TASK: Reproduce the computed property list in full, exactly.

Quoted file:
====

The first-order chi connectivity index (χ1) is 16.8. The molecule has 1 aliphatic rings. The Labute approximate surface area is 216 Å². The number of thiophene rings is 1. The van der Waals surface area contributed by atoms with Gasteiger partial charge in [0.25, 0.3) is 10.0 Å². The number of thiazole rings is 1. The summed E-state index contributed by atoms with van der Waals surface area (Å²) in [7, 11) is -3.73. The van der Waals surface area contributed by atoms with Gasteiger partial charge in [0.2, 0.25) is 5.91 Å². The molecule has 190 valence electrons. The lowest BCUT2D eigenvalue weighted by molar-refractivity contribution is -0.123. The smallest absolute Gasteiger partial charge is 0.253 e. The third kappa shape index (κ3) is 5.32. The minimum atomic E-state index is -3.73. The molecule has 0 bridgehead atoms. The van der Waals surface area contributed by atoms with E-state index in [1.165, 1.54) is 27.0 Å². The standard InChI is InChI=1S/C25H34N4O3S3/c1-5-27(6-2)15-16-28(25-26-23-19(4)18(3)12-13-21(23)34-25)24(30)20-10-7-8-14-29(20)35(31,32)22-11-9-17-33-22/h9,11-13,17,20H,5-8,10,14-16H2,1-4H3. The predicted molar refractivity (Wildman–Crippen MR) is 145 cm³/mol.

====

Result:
The first-order chi connectivity index (χ1) is 16.8. The molecule has 1 aliphatic rings. The Labute approximate surface area is 216 Å². The number of thiophene rings is 1. The van der Waals surface area contributed by atoms with Gasteiger partial charge in [0.25, 0.3) is 10.0 Å². The number of thiazole rings is 1. The summed E-state index contributed by atoms with van der Waals surface area (Å²) in [7, 11) is -3.73. The van der Waals surface area contributed by atoms with Gasteiger partial charge in [0.2, 0.25) is 5.91 Å². The molecule has 190 valence electrons. The lowest BCUT2D eigenvalue weighted by molar-refractivity contribution is -0.123. The smallest absolute Gasteiger partial charge is 0.253 e. The third kappa shape index (κ3) is 5.32. The minimum atomic E-state index is -3.73. The molecule has 0 bridgehead atoms. The van der Waals surface area contributed by atoms with E-state index in [1.165, 1.54) is 27.0 Å². The standard InChI is InChI=1S/C25H34N4O3S3/c1-5-27(6-2)15-16-28(25-26-23-19(4)18(3)12-13-21(23)34-25)24(30)20-10-7-8-14-29(20)35(31,32)22-11-9-17-33-22/h9,11-13,17,20H,5-8,10,14-16H2,1-4H3. The predicted molar refractivity (Wildman–Crippen MR) is 145 cm³/mol.